Sunday, June 24, 2007

The Case of the Disappearing Waypoint

T. is one of many customers who does a monthly sim session with me. He flies a Mooney, equipped with a Garmin 430W and is proficient on its use. His June sim session brought up an interesting scenario which is well worth sharing with you.

In the sim session, T. was flying an IFR flight from Anoka (KANE) to Rochester, Minnesota (KRST). For this particular flight, I had selected strong winds from the southeast. Playing the part of ATC, I directed T. to fly directly to CORDY intersection to start the GPS-13/RST.

T. loaded the approach into the Garmin 430 in the sim and activated it, with CORDY as the IAF. Unfortunately none of the Garmin 400/500 series downloadable simulators have a database current enough to contain the GPS-13/RST approach, so I will have to instead describe as best I can what happened. After T. loaded and activated the approach, FPL0 looked like this.

Approach GPS 13
RWY 13 (MA)

I had thoughtfully set the ceiling so he would be forced to fly the missed approach, holding at the Rochester VOR (RST). As usual, T. flew it perfectly, executing the missed approach and entering the hold at the Rochester VOR, using the SUSP feature of the Garmin 430 to bring up the holding waypoint, RST in this case.

What happened next caught both of us by surprise. I told him to anticipate the ILS-13 approach into Rochester and was planning on having him do the transition from the VOR to ELLIE.

While still in the hold at the Rochester VOR, T. decided to load the ILS-13/RST approach. So he loaded it, using ELLIE as the IAF, but did not activate it since he was still holding around RST. As soon as he did this, RST disappeared as the active waypoint. This left him in a hold without an active holding waypoint.

In discussing it later, he explained his logic was to simply load the ILS approach, the logic being that he would not activate it since he was still in the hold at RST. However, as soon as he loaded the ILS approach in the Garmin, all of the waypoints from the previous approach promptly disappeared. Since RST was not a waypoint in the loaded approach, T. was left without his holding waypoint. Had he chosen RST as the starting point when he loaded the approach, he would have still had RST in the set of FPL waypoints.

It was an unexpected scenario to both of us. The bottom line is that you should not replace an approach in the Garmin 430 if you are depending on a waypoint in the current approach for navigation. Unless you are very careful, doing so can cause you to suddenly be navigating to an unintended waypoint. I think this would be a case of being up the well known creek without a proper waypoint!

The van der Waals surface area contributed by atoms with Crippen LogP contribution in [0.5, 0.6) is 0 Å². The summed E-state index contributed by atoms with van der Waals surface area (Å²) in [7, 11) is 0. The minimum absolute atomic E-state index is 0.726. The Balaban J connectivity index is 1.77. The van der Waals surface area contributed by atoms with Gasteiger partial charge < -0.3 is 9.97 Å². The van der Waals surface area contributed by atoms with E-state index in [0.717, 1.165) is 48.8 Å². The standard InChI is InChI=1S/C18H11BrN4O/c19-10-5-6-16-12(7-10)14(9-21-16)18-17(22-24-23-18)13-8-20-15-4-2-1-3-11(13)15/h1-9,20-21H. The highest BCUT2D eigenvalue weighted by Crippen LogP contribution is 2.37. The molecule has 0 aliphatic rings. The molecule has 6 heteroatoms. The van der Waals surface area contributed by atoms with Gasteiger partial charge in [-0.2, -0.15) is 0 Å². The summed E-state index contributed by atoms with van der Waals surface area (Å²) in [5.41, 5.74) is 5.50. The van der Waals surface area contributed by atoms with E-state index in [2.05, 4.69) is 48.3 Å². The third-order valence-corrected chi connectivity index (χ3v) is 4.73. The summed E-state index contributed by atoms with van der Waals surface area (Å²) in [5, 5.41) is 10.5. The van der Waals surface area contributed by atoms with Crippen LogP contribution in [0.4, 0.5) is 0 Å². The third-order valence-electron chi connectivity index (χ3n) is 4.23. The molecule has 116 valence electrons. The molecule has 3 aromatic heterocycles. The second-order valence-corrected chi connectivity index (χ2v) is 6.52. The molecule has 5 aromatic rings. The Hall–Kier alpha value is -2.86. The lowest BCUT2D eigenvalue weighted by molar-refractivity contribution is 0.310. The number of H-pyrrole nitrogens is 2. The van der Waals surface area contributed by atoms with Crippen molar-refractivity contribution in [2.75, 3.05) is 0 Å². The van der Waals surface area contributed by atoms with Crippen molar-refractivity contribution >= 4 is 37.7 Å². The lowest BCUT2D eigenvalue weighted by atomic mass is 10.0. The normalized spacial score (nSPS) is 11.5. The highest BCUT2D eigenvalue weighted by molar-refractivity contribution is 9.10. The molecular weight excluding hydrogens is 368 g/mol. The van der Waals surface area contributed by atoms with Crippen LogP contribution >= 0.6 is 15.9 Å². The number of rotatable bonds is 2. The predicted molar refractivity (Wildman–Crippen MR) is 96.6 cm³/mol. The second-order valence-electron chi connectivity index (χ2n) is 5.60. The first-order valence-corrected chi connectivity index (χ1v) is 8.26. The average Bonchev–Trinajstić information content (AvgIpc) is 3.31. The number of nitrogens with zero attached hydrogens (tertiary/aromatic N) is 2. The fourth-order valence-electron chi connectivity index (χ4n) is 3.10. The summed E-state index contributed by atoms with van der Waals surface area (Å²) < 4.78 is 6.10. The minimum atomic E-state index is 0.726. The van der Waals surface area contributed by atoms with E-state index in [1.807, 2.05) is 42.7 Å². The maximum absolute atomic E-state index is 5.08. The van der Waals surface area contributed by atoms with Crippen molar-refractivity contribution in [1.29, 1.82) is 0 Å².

john said...

I hope you don't mind but I pointed this entry out to Aviation mentor
and asked his opinion here's his comment:

I read the post and my only comment is I'd recommend against reprograming a GPS while flying a hold over a GPS waypoint UNLESS I had a way to fly that hold using the VOR receivers. In the example cited, the missed approach holding waypoint was in fact a VOR! Apparently it never occurred to the pilot (or the instructor never suggested) that it might be a good idea to tune the RST VOR on the 430's VOR receiver.

Many pilots I fly with get stuck in GPS mode and have a hard time changing gears and going back to VORs. Though it is more work, I recommend that the VOR receivers be tuned with something that could be helpful in the unlikely event the GPS goes Tango Uniform.

In a plane with dual 430 or 530 units with automatic crossfill enabled only from the TOP unit to the BOTTOM unit, I would consider loading and activating a new approach on the BOTTOM unit. This would leave the TOP unit undisturbed and let me continue to fly the hold using GPS alone. When given clearance to leave the hold and proceed to the next approach, I'd manually crossfill from the BOTTOM unit to the TOP unit. That's the only way I know to get ahead of the button pushing and knob twisting without shooting yourself in the foot.

Linda said...

Hello John,

I would have had the RST VOR tuned in as a backup, but I didn't suggest it as I wanted to see what he would do. It certainly does drive home the point that once you select an approach, whether it is activated or just loaded, all of the waypoints in the previous approach are going to disappear. The student was correct in his logic not to activate the approach, but had not extended it to realize that all previous waypoints would be replaced.

Having something like this happen makes a much more vivid impression as opposed to simply discussing it. And of course the sim is the perfect place to create this type of learning.

Thanks for writing. It's always nice to know someone is actually reading the posts.